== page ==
Code switching. Most of us do it. Some of us turn down the African American Vernacular English (“You seen this email?” vs. “Have you seen this email?”) or maybe hold off on the “rapper hands” annotating each rap lyric thumping through your earphones. Code switching also encompasses thoughts and behaviors that are effected by stereotype threat. Like when Kathy wants to know what your favorite item at the luncheon was, and you thought the fried chicken was hittin, do you think twice? If you’re the only Black person in the room, are you less likely to raise your hand to ask a question because you don’t understand something? All of these changes in behavior occur when the racial composition of a given professional environment is liken to the racial composition of the nation (we’re 13% of the nation’s population by the way).
When the ratio of Blacks to Whites is reversed, code switches apparently get turned off left and right. I had a meeting yesterday with three Black coworkers and one White manager. Usually the Black employees code-switch to a reasonable degree, but you should have seen Monica snapping her neck and waving her index finger when we had suddenly become the majority. Code switches got murked at this meeting. My fellow coworkers were responding to each other with “Girl, yes” and “Not even though”. I even hit my palm with my fist while presenting a Power Point.
It was at that point that I realized how White people switch up at work. They use silence. A lot of times, when Black people act “Black” around White people, the White people don’t say shit. They just awkwardly smile and nod their heads with a blank stare. My manager is the most outspoken manager in our division, but she was quiet as a mouse when it was all Black folk around…being Black.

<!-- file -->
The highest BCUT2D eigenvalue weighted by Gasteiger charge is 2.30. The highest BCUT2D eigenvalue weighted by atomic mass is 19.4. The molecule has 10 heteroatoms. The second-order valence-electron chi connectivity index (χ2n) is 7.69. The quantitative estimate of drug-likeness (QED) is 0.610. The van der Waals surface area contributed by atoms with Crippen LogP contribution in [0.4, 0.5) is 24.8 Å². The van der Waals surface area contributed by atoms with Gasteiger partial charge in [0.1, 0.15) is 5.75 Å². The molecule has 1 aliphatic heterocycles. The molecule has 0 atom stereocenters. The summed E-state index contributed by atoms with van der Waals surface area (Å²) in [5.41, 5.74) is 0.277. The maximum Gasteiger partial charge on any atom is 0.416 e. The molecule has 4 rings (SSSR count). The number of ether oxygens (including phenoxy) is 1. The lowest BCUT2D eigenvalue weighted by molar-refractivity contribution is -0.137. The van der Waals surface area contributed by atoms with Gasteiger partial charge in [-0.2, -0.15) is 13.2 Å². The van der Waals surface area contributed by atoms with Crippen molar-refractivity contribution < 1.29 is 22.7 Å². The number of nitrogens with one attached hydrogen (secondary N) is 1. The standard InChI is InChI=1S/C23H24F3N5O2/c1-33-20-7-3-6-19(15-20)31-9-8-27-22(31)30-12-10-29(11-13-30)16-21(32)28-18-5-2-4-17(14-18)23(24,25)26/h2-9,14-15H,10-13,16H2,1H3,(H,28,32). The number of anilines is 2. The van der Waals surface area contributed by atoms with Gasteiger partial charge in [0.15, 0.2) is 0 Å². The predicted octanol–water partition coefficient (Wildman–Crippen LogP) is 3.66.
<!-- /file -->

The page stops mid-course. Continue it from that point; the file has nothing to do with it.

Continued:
But today, I was surrounded by outgroup minorities and the tables turned. This morning I had to go out of town to do some field observations with 2 of my Asian coworkers. During breakfast, they got to joking about their Asian friends and colleagues. Suddenly, my situation resembled that of my manager’s yesterday. Here they were, talking about how their Asian family members don’t tip very well and how my coworker got banned from a go kart track because her driving was so bad, and I couldn’t say a damn thing. If I laughed, I’d seem racist, and if I started pitching in, I’d definitely seem racist. I surely wasn’t about to contribute to the conversation with my own references.
So I was silent while I nodded and smiled awkwardly.
Ratios. Everybody switches up their behavior to varying degrees depending on the racial composition the people around them. Those varying degrees are impacted by everything from music to the history books. Sometimes the code-switching and behavior modifications can stress you the hell out and all of us change our behaviors in different ways. During the field observations, my coworkers and I had a great conversation about how diverse the United States is. We talked about how it’s easy to take the our experiences with other cultures for granted. Not to get all We Are the World on you but, multiculturalism is a beautiful thing. And as time progresses, the ratios will matter less and less.